Commitment: You're either in or you're out. There's no such thing as life in between.
- Sign taped to the office window in the Jamestown Red Raiders' locker room
At precisely 3:26 p.m., Wednesday, members of the Jamestown High School boys basketball team take their seats in their locker room at McElrath Gymnasium.
The Jamestown Red Raiders took a break in their playoff preparation to produce their own version of the “Harlem Shake’’ before practice earlier this week.
P-J photo by Scott Kindberg
From the left, Branden Kellam (wearing purple helmet, Tommy Campion (wearing sunglasses), Zack Panebianco and Quinn Lee Yaw enjoy their YouTube debut earlier this week.
P-J photo by Scott Kindberg
It's three days before the New York State Public High School Athletic Association Class AA quarterfinal game and the teenagers - all wearing their black T-shirts with "Faith" emblazoned on the back - are about to get a little "chalk talk" before heading out to practice.
At exactly 3:30 p.m., Coach Ben Drake, wearing a tan suit, white shirt and print tie, stands at the dry erase board and begins to diagram plays and the "keys" to the Red Raiders' upcoming Far West Regional at Blue Cross Arena in Rochester.
Soon, music from a smart phone fills the air. And, with that, in walks someone decked out in the school mascot costume, retrieved from the school's vault located in the bowels of the building. The "Red Raider" gyrates to the sound of the "Harlem Shake," but the players continue to concentrate on their coach's instructions.
Then, seemingly from nowhere, a voice is heard.
"OK, good,'' said JHS physical education teacher and newly appointed team "producer and choreographer" Eric Sohl, who is standing on a ladder in the back of the room, a video recorder clutched in his hand.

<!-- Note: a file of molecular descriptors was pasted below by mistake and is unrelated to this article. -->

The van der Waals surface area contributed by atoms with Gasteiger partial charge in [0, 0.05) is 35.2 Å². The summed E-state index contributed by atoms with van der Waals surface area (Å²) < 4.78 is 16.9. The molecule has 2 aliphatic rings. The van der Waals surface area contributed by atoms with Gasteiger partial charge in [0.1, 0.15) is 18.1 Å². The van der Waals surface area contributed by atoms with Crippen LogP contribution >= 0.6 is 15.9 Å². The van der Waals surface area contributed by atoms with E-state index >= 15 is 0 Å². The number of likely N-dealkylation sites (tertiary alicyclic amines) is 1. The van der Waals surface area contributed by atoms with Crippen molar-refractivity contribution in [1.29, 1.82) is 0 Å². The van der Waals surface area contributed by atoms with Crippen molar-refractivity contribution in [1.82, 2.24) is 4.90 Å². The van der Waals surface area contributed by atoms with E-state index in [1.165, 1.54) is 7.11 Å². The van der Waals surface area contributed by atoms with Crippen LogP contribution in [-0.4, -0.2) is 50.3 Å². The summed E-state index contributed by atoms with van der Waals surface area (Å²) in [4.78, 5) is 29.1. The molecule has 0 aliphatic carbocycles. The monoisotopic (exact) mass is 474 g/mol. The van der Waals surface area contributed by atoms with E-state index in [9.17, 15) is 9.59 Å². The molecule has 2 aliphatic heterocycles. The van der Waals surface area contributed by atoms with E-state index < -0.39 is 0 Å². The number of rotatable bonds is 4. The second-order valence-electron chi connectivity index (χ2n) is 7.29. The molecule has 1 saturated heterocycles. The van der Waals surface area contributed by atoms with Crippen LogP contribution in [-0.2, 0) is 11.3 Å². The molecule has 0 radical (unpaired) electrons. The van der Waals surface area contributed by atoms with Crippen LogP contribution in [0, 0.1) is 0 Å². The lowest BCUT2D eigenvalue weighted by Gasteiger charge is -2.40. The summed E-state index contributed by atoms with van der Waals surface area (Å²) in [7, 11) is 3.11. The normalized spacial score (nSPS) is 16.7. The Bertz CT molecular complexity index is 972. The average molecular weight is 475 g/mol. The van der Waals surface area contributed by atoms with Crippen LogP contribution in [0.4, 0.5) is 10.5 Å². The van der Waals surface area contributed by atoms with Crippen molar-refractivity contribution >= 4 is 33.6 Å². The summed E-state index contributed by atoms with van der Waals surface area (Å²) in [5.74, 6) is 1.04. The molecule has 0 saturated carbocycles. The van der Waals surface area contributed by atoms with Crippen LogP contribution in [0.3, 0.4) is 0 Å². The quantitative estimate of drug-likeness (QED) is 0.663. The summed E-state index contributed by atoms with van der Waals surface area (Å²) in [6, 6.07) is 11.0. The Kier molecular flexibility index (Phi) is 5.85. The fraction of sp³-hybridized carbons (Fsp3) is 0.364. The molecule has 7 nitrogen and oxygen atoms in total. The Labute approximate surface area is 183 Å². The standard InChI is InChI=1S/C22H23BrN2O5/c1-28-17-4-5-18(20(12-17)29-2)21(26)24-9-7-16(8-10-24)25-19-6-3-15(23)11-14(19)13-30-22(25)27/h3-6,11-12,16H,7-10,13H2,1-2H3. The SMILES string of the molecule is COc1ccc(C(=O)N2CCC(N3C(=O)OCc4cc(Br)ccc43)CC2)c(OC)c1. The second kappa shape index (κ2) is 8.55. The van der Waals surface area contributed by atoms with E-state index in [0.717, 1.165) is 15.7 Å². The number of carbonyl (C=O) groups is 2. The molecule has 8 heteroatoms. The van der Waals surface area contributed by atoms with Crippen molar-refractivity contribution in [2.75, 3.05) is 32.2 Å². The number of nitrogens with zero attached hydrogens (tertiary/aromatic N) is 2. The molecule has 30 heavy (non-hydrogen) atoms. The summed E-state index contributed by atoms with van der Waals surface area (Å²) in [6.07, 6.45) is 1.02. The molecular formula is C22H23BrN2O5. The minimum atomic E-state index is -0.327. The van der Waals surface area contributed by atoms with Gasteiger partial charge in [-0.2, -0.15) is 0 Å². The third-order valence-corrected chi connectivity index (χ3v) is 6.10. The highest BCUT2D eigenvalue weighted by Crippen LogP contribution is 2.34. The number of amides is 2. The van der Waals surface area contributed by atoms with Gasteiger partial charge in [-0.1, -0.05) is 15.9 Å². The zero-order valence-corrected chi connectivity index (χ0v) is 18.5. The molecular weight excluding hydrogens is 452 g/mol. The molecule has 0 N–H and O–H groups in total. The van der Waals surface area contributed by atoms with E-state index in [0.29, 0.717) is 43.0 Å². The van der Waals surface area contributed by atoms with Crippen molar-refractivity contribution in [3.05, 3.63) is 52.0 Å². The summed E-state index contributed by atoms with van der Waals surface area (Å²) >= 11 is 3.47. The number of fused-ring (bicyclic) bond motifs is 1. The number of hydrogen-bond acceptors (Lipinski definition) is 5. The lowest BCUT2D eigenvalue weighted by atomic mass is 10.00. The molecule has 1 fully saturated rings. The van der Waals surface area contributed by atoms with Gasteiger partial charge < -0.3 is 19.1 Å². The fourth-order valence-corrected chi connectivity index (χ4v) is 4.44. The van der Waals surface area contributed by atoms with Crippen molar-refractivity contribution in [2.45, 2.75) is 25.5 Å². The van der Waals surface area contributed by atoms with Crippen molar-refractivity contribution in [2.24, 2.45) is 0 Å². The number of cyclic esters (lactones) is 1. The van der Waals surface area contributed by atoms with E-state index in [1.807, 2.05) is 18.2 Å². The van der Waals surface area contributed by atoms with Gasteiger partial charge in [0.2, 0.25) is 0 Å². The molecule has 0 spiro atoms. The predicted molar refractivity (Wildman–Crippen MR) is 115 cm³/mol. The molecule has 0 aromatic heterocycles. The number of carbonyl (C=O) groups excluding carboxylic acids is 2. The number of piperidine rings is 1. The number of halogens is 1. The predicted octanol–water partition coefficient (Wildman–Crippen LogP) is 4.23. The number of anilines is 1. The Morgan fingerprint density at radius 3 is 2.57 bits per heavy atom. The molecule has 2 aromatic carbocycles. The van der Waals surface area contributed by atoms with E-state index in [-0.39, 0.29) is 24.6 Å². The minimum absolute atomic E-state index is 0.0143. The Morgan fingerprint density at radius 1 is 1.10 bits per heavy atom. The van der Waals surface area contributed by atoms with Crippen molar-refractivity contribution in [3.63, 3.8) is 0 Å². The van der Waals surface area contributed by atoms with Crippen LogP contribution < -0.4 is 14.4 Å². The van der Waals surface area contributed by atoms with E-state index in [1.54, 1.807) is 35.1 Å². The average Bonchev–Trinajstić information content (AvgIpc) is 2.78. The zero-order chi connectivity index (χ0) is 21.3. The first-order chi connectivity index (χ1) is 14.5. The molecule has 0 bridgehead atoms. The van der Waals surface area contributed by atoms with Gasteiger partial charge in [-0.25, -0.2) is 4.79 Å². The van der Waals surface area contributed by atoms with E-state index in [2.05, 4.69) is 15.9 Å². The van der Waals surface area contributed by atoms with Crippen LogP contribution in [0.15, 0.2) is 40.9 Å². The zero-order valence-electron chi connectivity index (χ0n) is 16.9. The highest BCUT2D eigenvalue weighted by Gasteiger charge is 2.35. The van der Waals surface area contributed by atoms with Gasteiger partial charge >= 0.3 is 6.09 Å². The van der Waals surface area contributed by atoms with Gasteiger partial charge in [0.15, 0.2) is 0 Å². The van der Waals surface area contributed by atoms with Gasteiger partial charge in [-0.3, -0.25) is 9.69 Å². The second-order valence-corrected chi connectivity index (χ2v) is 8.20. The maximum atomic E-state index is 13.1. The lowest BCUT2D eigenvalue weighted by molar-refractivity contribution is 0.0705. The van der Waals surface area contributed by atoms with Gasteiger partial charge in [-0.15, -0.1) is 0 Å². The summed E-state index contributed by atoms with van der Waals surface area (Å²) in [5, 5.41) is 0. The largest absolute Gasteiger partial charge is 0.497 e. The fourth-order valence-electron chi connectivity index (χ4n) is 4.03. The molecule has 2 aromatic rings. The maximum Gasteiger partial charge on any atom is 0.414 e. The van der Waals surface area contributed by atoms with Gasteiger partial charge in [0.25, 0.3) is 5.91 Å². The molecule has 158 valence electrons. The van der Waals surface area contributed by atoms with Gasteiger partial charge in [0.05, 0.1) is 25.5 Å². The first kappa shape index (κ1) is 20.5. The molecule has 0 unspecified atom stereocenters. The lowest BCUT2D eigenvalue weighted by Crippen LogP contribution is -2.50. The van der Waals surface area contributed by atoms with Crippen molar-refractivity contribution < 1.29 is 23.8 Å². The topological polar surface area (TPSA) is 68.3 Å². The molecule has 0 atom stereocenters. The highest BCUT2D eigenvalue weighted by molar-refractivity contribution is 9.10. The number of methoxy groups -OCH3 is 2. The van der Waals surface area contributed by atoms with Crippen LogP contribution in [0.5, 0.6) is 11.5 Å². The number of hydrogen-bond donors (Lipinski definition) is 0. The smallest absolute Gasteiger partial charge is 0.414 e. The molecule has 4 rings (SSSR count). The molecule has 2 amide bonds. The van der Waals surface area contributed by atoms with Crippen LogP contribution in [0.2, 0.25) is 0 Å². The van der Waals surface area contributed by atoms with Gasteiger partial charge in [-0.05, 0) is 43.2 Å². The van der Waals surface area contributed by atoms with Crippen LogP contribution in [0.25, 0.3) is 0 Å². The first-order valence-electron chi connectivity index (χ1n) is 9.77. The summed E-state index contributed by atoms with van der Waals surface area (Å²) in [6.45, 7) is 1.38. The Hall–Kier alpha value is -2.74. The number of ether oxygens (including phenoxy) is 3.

Finally, Branden Kellam, the team's 6-foot-5 sophomore forward, begins to remove the mascot costume and makes a comment about how hot he is wearing that thing.
Funny, I think to myself, because, in reality, the Red Raiders are just getting warmed up.
- - -
According to Wikipedia, the free on-line encyclopedia, the "Harlem Shake," is an Internet meme "in the form of a video of various groups of people performing a comedy sketch accompanied by an ... excerpt from the song ''Harlem Shake.'' The video, Wikipedia notes, has been replicated by many in the last month and it became viral in early February, with thousands of "Harlem Shake'' videos being made and uploaded to YouTube every day. The Miami Heat of the National Basketball Association published their own version less than two weeks ago and, as of last night, there have been more than 37 million views.
Enter the Red Raiders, the newly minted Section 6 Class AA champions.
''Actually, it was me and Branden (Kellam's) idea,'' Drake said. ''When the Miami Heat 'Harlem Shake' came out last week ... we decided that if we won, we'd do one this week.''
So before Wednesday's practice, the team gathered in the locker room and performed as if they'd rehearsed it for months.
Hysterical doesn't accurately describe it.
To describe the costumes would be even more challenging, so I'll let you view for yourself (the video can be found on YouTube by searching "JHS Boys Basketball Harlem Shake'' or on the team website, jamestownbasketball.com and clicking on the ''videos'' icon).
''It's good to break up the week,'' said Drake, who is seen wearing a couple of retro basketball uniforms in the video. ''We've been working really hard. We obviously have a huge game coming up this weekend, but I think it's good to keep it light at times, have fun with them and to remember that although we want to win, we also need to enjoy the ride.''
Noted sophomore point guard Zack Panebianco: ''It was fun to do and it was nice to taking a break from practice for half an hour.''
The best seat for the premiere belonged to Sohl.
''Coach Drake approached me earlier this week and said they were thinking about making (a video) and I'd seen the Miami Heat one,'' he said. ''I was like, 'If you need someone to help out, I have all sorts of get-ups and all kinds of wacky stuff.''
Sohl also enjoys doing technical support.
''It's one of those little hobbies,'' he said.
So by early Thursday evening, the video was up and running.
By midnight, the views numbered 139.
''I give them an A-minus,'' Sohl said with a laugh. ''Some of the moves were a little shaky, but for the most part they did pretty well.''
All in all, the ''commitment'' was there.